The spring trees made a green arch over the path as we pedaled along, about five months into our dating relationship. We were so in love, so affectionate, that as we biked through the mountains we reached across the space between our bikes to hold hands.
We rode on like that for some time, contentedly connected by hand and soul, talking and riding at a leisurely pace, letting others pass us by.
Suddenly, we lost our balance and crashed. We laughed, recognizing then just how crazy we were about each other.
David proposed about five months later, and we were married half a year after that. We entered into marriage enthusiastically, but there was a bit of a question in the back of our minds: Would this affection continue?
We had vowed to love each other till death do us part, and we knew we were serious about that commitment. But would we always feel so attracted and affectionate?
There exists a narrative that says “marriage ruins relationships,” that affection typically wanes, seldom grows. It’s the idea that a relationship begun in a blaze of fireworks will likely fizzle out and fade.
In interviews we conducted for the “Love and Marriage in Middle America Project,” we found that many young adults described love as something that one doesn’t have much control over. “Falling out of love” is a common fear.
When we were engaged, we went to a weekend retreat as part of our marriage preparation. During one session, a married couple in their 50s assured us that attraction and affection did not have to fade in marriage. “We’re having the best sex of our lives,” we remember them telling us sincerely.
We were a little baffled and a little skeptical, but also curious.
Almost nine years into our own marriage, we now understand what they were talking about.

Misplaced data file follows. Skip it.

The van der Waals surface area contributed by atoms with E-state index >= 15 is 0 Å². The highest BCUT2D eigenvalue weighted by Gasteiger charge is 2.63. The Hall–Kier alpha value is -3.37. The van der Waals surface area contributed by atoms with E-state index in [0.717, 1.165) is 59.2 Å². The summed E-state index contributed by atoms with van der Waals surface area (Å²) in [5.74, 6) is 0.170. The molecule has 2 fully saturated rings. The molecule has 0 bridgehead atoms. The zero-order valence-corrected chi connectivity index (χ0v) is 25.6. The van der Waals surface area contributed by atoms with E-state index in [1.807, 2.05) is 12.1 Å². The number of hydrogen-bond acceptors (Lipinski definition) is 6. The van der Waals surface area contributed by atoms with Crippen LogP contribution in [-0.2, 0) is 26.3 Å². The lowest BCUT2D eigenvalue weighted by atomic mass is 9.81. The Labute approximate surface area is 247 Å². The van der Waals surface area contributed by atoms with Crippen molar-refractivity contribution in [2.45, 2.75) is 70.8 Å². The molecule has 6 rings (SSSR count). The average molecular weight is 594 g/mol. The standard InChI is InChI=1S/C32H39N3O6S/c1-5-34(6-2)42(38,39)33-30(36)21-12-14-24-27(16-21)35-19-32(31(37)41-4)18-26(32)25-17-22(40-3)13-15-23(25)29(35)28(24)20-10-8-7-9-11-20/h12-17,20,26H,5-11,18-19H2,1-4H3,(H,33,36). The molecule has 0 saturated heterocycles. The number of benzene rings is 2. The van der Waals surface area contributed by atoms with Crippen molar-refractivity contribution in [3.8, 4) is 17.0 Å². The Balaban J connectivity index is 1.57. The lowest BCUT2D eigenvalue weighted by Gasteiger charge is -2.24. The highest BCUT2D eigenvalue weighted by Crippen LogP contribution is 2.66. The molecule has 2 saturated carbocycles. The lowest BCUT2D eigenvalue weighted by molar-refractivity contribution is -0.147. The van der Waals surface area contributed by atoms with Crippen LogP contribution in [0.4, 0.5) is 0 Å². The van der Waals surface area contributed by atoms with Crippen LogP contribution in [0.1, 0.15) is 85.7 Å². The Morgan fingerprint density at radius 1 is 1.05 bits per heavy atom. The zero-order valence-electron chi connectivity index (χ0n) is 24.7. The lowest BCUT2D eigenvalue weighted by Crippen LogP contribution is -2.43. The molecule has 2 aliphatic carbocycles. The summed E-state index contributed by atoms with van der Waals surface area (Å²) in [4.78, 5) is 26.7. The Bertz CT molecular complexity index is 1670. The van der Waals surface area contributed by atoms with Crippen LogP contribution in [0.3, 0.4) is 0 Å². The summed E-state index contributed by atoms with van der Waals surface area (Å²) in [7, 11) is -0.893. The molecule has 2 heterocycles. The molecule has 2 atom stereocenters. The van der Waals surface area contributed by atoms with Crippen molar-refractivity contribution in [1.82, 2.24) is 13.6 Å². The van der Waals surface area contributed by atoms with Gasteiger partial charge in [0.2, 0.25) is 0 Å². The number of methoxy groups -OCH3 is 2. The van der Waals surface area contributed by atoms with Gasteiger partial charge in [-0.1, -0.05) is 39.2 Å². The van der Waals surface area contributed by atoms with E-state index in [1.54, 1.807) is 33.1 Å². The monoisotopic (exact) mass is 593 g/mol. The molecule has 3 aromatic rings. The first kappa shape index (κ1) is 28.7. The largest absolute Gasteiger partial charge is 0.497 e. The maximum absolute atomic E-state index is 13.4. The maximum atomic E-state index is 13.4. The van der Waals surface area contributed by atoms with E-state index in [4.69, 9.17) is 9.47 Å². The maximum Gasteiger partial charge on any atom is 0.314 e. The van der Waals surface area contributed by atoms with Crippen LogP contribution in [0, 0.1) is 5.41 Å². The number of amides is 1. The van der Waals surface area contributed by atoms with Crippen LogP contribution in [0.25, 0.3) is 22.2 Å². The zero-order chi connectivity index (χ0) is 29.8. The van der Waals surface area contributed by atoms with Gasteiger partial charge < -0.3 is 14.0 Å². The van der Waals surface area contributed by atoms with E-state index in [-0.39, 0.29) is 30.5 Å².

“Marriage (is) a challenge to be taken up and fought for, reborn, renewed and reinvented until death,” says Pope Francis in the apostolic exhortation “Amoris Laetitia” (No. 124).
He urges us to abandon “celestial notions of earthly love” and instead strive for a creative and enduring love that recognizes that “the best is yet to come, that fine wine matures with age” (No. 135).
Marriage really can keep getting better. How?
Marriage disciplines and perfects our sexual desire, enabling us to experience the freedom that follows when our desires are concentrated on the infinite depth that is one’s spouse.
We see this on the physical level: Sex releases the hormone oxytocin, which then helps to strengthen a couple’s bond — and according to one study, even men’s perceived attraction of their committed partner! In other words, the more we give of ourselves to each other, the more we desire each other.
The nine years of our marriage have presented modest to ordinary challenges: from life-threatening complications for Amber during the birth of our first son, to the minor exasperation of children that refuse to go to bed on time.
We find ourselves having more arguments now than we did when we were dating, and even during the early years of marriage without children.
But inspired by the vows that we said to each other on our wedding day, we choose to come back to each other at the end of the day, begging forgiveness of each other and happy that we are building our little kingdom together.
Thus, marriage points us to the best kind of friendship: one that is based on shared sacrifice and helping each other become more holy and virtuous.
To choose marriage in this way is to reject the “throwaway culture” that uses and abuses, and to embrace what philosopher Gabriel Marcel described as “creative fidelity”: in choosing to be faithful, we choose to constantly rediscover each other.
Marriage does not have to ruin relationships. If we allow it, marriage can increase and enrich love.
Amber and David Lapp, co-investigators of the Love and Marriage in Middle America Project, are research fellows at the Institute for Family Studies. Their writing has appeared in outlets such as National Review, First Things, The Atlantic Online and The Wall Street Journal.
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